The future of second-generation biomass – according to McKinsey
As my colleague Sonja van Renssen writes in her Brussels Insider column this week, first-generation biomass, based on edible feedstock, is under strong pressure both in Europe and elsewhere. The same goes for biofuels, which according to some are an outright “climate mistake”.
Salvation will have to come from so-called second-generation biomass and biofuels (2G!). As McKinsey puts it in a recent report on The future of second-generation biomass, “the promise of the second-generation (2G) bioconversion industry is that it will transform cellulose-based, nonedible biomass and agricultural waste into clean and affordable high-value fuels or chemicals. (The first-generation, or 1G, technology converts edible biomass.) In this way, 2G could offer an alternative source both of energy and of chemical-industry inputs, which other renewable technologies cannot provide.”
But as McKinsey also adds: “That is 2G’s potential, but the industry failed to deliver on this promise for almost a decade.”
However, according to the report, “there has been progress in recent years. Since the inauguration of the first commercial-scale 2G plant, in 2013, eight more have opened around the world, of which some, not surprisingly, are failing, while others are progressing. Most are in North America, two are in Brazil, and one is in Europe—all markets with mature 1G biomass industries and governments that support cellulosic ethanol.”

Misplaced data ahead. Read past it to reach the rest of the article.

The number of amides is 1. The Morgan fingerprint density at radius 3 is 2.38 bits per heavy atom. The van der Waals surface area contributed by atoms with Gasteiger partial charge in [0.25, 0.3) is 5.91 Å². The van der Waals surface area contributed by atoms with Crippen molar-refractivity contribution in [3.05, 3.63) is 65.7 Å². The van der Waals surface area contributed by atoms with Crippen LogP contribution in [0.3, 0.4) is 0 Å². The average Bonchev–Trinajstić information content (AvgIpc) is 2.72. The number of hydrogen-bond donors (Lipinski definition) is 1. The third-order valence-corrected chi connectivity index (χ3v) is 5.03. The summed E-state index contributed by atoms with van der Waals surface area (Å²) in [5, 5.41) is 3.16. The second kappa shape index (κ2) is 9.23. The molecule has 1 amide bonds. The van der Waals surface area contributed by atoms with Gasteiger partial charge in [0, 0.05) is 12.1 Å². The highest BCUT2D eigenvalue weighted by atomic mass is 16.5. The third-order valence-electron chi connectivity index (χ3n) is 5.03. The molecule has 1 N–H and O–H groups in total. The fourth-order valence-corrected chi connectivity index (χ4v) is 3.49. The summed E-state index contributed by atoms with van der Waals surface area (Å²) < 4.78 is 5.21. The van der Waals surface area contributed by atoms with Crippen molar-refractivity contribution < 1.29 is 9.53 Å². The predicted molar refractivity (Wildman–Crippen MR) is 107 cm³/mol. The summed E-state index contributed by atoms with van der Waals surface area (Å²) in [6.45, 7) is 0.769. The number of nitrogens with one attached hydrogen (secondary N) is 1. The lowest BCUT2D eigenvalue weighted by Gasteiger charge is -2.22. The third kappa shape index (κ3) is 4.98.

“Second-generation projects have also begun attracting interest in China, India, Indonesia, and Malaysia in the form of government initiatives to coordinate action and to facilitate the establishment of a 2G ethanol market. As these trends suggest, the technology could be approaching the acceleration phase that marked the development trajectory of other industries, such as wind power, solar energy, and shale gas. In each case, growth was modest at first and then took off (exhibit).”
The “exhibit” that the authors refer to is this graph:
This is all very well, but the fact that “a new industry can take more than 15 years to reach a sizable commercial scale” does not mean that biomass will reach that stage. Unfortunately, McKinsey does not show any evidence why it expects “2G” to become a success. The report lists 7 “enablers” that are needed to make biomass a success, such as “reliable, commercial-scale conversion technology” and “access to affordable feedstock”, but we don’t need McKinsey to tell us this. The question is whether we can expect a breakthrough in 2G.
On this the report concludes: “How big a piece of the renewables pie is 2G likely to capture? This will depend on two things: the speed of adoption and whether 2G can address the seven enablers discussed above and improve relative to alternative fuels. The future is unknown. What is clear, however, is that even after the problems of the past decade, the 2G industry now has an opportunity to industrialize its technology—and thus to improve its chances of success.”
Well, yes. Maybe I am expecting too much from McKinsey but I keep being underwhelmed by their energy analyses. See my earlier piece on why I find the famous consultancy behind the curve on energy.